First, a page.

Trunk Cell Split

Tim Black on translating 2D doodle to 3D folly…

What do you find special about this model?
I enjoy the fact that ‘Trunk Cell Split’ came from a two-dimensional sketch but it found three-dimensional expression as something entirely different. In this sense ‘Truck Cell Split’ is the unanticipated end point of a speculation, and it is the expression of the exploration which is at the heart of what we do as designers. We start out, and we have no idea what’s going to result. However results do come, and are realised through a degree of rigour around exploring a problem.

I also like that is has an element of wit about it, intended or otherwise. And like many of the models, it reflects a particular way of thinking and exploring somewhat freely as a designer, free from the constraints of an actual brief or a real problem.

Where and when did the idea behind this model originate?
It essentially came from a doodle. Sketching remains a pivotal part of what we do as Architects and whilst the exhibition presents physical models, a lot of the models arise out of hand sketches as they are such a critical way of thinking.  Not just doing; through sketching you are actually thinking. 

I still have the very original sketch that I did. It was a geometrical thought experience, born on the page, where I happened to draw two cells that appeared to be dividing from a single cell. The sketch was a simple speculation where I wondered what the geometrical relationship was when a single circle is split into two, whilst retaining the same surface area. It turns out it’s not a different problem to solve. But then I wondered what happens when those two branches split into a further two, and they split again into a further two. And then, what happens if that evolutionary split continues whilst maintaining the same cross sectional area all the way through, and this collection of circles is then stretched out in a ‘z’ direction.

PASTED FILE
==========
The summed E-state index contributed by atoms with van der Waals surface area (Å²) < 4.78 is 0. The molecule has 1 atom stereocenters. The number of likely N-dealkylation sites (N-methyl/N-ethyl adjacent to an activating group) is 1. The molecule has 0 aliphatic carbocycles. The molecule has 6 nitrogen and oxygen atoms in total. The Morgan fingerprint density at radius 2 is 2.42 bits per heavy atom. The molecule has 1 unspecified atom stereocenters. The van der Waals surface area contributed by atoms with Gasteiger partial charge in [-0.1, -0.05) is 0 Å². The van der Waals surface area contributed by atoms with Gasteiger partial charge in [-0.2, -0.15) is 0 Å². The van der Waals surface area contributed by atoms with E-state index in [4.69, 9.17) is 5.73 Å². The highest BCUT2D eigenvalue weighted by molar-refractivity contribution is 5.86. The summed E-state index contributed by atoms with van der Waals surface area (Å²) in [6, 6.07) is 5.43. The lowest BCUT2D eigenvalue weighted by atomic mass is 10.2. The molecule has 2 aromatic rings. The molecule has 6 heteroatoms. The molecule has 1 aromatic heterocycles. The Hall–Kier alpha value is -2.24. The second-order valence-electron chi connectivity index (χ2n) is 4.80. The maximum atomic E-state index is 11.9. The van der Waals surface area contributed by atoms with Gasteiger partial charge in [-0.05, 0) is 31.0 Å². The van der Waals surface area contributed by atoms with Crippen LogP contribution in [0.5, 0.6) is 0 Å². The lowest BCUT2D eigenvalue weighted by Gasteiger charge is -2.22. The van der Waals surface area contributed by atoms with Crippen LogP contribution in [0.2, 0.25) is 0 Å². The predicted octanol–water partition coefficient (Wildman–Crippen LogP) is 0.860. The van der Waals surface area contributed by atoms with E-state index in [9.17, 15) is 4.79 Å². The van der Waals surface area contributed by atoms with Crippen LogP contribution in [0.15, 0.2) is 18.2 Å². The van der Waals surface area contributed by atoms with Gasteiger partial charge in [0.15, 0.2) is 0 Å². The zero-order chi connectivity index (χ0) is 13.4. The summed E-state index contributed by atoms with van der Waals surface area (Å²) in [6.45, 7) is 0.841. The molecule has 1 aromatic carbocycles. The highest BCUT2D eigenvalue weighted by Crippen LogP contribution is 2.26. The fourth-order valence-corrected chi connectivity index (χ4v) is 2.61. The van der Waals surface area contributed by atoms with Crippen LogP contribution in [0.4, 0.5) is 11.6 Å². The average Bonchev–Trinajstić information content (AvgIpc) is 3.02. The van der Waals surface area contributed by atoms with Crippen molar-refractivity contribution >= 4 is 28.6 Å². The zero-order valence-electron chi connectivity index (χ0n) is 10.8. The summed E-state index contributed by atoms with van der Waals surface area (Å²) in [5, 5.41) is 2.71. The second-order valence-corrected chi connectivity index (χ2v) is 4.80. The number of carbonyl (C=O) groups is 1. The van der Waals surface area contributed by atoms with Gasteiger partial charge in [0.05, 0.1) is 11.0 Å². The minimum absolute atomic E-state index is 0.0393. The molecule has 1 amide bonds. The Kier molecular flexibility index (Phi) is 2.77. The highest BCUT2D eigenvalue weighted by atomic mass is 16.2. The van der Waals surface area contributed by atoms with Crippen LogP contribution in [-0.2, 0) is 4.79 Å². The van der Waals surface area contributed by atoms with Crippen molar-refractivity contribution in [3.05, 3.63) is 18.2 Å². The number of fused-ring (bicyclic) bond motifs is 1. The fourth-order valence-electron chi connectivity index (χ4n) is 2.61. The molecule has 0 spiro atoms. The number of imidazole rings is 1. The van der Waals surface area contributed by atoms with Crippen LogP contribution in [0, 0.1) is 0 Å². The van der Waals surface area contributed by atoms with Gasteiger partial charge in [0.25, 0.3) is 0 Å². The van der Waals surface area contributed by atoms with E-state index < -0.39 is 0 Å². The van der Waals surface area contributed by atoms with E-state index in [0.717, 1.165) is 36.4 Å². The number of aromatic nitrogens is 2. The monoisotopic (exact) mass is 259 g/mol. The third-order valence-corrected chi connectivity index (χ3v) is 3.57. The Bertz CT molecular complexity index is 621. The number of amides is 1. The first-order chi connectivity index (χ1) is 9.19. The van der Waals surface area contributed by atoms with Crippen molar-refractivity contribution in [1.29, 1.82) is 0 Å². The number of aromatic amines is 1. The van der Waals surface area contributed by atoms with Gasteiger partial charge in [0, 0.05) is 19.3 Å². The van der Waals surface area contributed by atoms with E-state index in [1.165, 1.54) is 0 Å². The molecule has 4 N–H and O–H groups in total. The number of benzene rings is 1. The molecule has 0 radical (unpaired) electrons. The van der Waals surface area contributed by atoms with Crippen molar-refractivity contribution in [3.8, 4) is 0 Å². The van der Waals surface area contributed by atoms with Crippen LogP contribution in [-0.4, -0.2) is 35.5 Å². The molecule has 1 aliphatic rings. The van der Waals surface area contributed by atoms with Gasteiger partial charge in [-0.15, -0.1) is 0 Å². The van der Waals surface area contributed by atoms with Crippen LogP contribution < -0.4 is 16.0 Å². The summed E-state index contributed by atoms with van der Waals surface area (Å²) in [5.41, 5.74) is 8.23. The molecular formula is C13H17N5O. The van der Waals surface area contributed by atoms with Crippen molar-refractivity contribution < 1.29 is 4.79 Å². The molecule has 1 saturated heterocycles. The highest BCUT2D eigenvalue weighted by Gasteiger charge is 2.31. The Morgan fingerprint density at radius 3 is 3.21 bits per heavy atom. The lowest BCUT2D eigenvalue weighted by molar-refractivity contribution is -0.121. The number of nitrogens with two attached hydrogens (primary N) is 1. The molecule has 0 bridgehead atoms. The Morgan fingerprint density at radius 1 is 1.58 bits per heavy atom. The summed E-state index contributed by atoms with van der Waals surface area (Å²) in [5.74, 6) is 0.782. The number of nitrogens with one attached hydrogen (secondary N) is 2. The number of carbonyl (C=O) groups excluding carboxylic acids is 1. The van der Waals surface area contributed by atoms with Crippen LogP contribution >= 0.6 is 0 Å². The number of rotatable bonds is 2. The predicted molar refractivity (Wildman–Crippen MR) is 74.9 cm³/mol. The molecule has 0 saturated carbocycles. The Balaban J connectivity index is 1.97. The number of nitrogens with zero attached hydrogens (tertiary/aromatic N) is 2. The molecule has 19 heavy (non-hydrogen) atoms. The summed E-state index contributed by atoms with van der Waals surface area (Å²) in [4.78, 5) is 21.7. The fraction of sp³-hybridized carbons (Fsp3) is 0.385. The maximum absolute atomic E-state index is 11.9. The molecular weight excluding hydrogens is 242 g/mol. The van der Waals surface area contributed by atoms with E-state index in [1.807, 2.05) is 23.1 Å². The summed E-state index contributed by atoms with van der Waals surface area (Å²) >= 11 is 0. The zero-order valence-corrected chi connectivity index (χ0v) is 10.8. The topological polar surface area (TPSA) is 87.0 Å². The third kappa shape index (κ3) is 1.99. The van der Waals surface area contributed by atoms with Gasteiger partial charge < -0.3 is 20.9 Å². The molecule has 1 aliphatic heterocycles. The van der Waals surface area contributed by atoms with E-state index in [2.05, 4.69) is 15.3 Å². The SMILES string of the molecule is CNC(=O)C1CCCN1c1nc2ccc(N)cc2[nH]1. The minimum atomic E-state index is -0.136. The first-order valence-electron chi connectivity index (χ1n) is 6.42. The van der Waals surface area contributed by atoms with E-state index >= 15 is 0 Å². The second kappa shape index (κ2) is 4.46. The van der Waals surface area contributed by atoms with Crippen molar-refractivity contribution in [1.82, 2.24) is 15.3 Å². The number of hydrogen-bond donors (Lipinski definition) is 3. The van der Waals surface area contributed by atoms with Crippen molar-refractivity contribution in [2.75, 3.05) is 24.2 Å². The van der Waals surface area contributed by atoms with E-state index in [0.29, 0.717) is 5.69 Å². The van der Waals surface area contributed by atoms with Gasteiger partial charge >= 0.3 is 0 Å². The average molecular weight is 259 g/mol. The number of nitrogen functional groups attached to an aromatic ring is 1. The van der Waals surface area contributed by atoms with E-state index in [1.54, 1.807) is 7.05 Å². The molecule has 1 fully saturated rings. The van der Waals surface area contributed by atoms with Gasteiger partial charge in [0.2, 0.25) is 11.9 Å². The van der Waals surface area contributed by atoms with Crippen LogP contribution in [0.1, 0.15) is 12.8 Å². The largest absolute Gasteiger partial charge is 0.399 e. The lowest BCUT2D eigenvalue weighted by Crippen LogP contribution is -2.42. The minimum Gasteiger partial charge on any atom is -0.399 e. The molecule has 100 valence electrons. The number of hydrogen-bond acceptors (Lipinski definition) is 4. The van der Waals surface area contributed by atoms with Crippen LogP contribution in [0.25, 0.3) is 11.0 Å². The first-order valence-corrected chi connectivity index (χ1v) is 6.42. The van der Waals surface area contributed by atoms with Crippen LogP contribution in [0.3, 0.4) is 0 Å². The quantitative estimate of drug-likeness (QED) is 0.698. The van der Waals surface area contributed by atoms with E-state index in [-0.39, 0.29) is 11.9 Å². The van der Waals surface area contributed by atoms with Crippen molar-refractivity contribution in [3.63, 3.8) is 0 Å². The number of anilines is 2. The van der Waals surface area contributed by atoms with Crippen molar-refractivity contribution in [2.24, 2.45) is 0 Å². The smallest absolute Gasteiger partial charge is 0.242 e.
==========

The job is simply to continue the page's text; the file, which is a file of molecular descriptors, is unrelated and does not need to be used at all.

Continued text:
The result is this interesting tower form that could be seen in one of two ways. 

It is an extruded tower form of consistent cross sectional area in the same manner than any floor plan is, in the same way that any tower is a continuous floor plate. But with the ‘great granddaughters’ pointing upwards, it presents opportunities for multiple penthouses. It’s a silly idea but also an interesting and fun one.

Alternatively, if we flip it the other way, it is a tower of many legs. It then has touches of delight and the folly of some of the Archigram’s Walking City and of Theo Jansen’s Stranbeests.

Has this influenced any projects within the BKK studio?
Not yet, but if you look at the pantscraper currently under construction on 447 Collins Street at the moment and you see that this model is the ‘multi-pants’ building! It ‘out-pants’ the pantscraper.

How does it relate to the other 99 models?
It relates to M003 ‘Torus Tower’ in that it is one of those open-ended speculations that starts with an experimental wondering and ends in a delightful surprise. 

If you were to iterate another version of this what would it look like?
I kind of have in a way, as it did inspire M051 ‘Trifoil Curves’. It doesn’t have the same consistent cross-sectional analysis, but it is also a contortion; in this case a tapering contortion.